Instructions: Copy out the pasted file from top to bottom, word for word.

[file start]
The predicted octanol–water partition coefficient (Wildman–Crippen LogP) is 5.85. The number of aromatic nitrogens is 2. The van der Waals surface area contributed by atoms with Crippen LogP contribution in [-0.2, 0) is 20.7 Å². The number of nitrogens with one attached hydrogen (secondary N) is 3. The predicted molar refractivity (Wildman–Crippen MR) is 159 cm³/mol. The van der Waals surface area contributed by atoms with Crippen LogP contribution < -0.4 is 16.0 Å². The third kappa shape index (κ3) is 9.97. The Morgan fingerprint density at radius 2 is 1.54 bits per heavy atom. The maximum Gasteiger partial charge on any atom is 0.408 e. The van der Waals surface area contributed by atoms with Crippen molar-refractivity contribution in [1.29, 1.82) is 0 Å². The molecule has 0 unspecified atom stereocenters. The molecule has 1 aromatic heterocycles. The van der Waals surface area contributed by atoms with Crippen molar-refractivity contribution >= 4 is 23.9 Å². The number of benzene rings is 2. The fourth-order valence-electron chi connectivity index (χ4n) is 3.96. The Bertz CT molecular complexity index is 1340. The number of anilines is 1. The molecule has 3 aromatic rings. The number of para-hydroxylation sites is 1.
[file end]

The predicted octanol–water partition coefficient (Wildman–Crippen LogP) is 5.85. The number of aromatic nitrogens is 2. The van der Waals surface area contributed by atoms with Crippen LogP contribution in [-0.2, 0) is 20.7 Å². The number of nitrogens with one attached hydrogen (secondary N) is 3. The predicted molar refractivity (Wildman–Crippen MR) is 159 cm³/mol. The van der Waals surface area contributed by atoms with Crippen LogP contribution < -0.4 is 16.0 Å². The third kappa shape index (κ3) is 9.97. The Morgan fingerprint density at radius 2 is 1.54 bits per heavy atom. The maximum Gasteiger partial charge on any atom is 0.408 e. The van der Waals surface area contributed by atoms with Crippen molar-refractivity contribution in [1.29, 1.82) is 0 Å². The molecule has 0 unspecified atom stereocenters. The molecule has 1 aromatic heterocycles. The van der Waals surface area contributed by atoms with Crippen molar-refractivity contribution >= 4 is 23.9 Å². The number of benzene rings is 2. The fourth-order valence-electron chi connectivity index (χ4n) is 3.96. The Bertz CT molecular complexity index is 1340. The number of anilines is 1. The molecule has 3 aromatic rings. The number of para-hydroxylation sites is 1.